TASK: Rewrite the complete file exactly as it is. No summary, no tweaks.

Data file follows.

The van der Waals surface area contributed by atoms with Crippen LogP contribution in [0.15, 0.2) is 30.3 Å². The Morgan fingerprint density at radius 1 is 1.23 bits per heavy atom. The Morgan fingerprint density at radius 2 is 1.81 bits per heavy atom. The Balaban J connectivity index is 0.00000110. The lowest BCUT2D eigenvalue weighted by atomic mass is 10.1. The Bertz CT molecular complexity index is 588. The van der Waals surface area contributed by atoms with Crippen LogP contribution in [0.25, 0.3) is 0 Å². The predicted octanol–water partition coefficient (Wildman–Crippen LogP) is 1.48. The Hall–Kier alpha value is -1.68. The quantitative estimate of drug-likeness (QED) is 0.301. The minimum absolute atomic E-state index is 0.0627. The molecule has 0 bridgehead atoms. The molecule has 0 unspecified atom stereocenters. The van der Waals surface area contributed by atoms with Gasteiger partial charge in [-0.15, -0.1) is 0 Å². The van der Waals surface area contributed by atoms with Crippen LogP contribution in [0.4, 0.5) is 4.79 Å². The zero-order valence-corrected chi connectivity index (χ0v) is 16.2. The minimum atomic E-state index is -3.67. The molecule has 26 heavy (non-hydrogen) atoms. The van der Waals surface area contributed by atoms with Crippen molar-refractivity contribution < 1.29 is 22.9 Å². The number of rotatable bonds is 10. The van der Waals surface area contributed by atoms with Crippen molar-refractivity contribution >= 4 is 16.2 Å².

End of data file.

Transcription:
The van der Waals surface area contributed by atoms with Crippen LogP contribution in [0.15, 0.2) is 30.3 Å². The Morgan fingerprint density at radius 1 is 1.23 bits per heavy atom. The Morgan fingerprint density at radius 2 is 1.81 bits per heavy atom. The Balaban J connectivity index is 0.00000110. The lowest BCUT2D eigenvalue weighted by atomic mass is 10.1. The Bertz CT molecular complexity index is 588. The van der Waals surface area contributed by atoms with Crippen LogP contribution in [0.25, 0.3) is 0 Å². The predicted octanol–water partition coefficient (Wildman–Crippen LogP) is 1.48. The Hall–Kier alpha value is -1.68. The quantitative estimate of drug-likeness (QED) is 0.301. The minimum absolute atomic E-state index is 0.0627. The molecule has 0 bridgehead atoms. The molecule has 0 unspecified atom stereocenters. The van der Waals surface area contributed by atoms with Gasteiger partial charge in [-0.15, -0.1) is 0 Å². The van der Waals surface area contributed by atoms with Crippen LogP contribution in [0.4, 0.5) is 4.79 Å². The zero-order valence-corrected chi connectivity index (χ0v) is 16.2. The minimum atomic E-state index is -3.67. The molecule has 26 heavy (non-hydrogen) atoms. The van der Waals surface area contributed by atoms with Crippen molar-refractivity contribution < 1.29 is 22.9 Å². The number of rotatable bonds is 10. The van der Waals surface area contributed by atoms with Crippen molar-refractivity contribution >= 4 is 16.2 Å².